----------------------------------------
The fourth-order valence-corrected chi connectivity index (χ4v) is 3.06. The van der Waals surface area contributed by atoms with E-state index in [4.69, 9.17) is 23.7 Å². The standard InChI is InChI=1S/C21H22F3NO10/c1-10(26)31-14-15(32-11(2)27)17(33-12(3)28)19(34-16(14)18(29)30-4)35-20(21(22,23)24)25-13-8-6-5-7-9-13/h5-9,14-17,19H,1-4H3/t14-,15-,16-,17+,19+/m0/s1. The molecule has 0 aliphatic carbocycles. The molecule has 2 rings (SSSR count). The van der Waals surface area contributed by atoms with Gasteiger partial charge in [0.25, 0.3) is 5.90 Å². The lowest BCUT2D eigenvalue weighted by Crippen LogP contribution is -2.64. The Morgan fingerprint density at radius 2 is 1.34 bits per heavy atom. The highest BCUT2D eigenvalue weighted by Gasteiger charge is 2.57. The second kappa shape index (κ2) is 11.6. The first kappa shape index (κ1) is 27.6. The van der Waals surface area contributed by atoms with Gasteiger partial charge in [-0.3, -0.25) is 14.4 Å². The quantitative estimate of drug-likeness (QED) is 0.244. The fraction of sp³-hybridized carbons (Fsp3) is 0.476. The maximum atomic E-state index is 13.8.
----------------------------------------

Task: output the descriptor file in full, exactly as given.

The fourth-order valence-corrected chi connectivity index (χ4v) is 3.06. The van der Waals surface area contributed by atoms with E-state index in [4.69, 9.17) is 23.7 Å². The standard InChI is InChI=1S/C21H22F3NO10/c1-10(26)31-14-15(32-11(2)27)17(33-12(3)28)19(34-16(14)18(29)30-4)35-20(21(22,23)24)25-13-8-6-5-7-9-13/h5-9,14-17,19H,1-4H3/t14-,15-,16-,17+,19+/m0/s1. The molecule has 0 aliphatic carbocycles. The molecule has 2 rings (SSSR count). The van der Waals surface area contributed by atoms with Gasteiger partial charge in [0.25, 0.3) is 5.90 Å². The lowest BCUT2D eigenvalue weighted by Crippen LogP contribution is -2.64. The Morgan fingerprint density at radius 2 is 1.34 bits per heavy atom. The highest BCUT2D eigenvalue weighted by Gasteiger charge is 2.57. The second kappa shape index (κ2) is 11.6. The first kappa shape index (κ1) is 27.6. The van der Waals surface area contributed by atoms with Gasteiger partial charge in [-0.3, -0.25) is 14.4 Å². The quantitative estimate of drug-likeness (QED) is 0.244. The fraction of sp³-hybridized carbons (Fsp3) is 0.476. The maximum atomic E-state index is 13.8.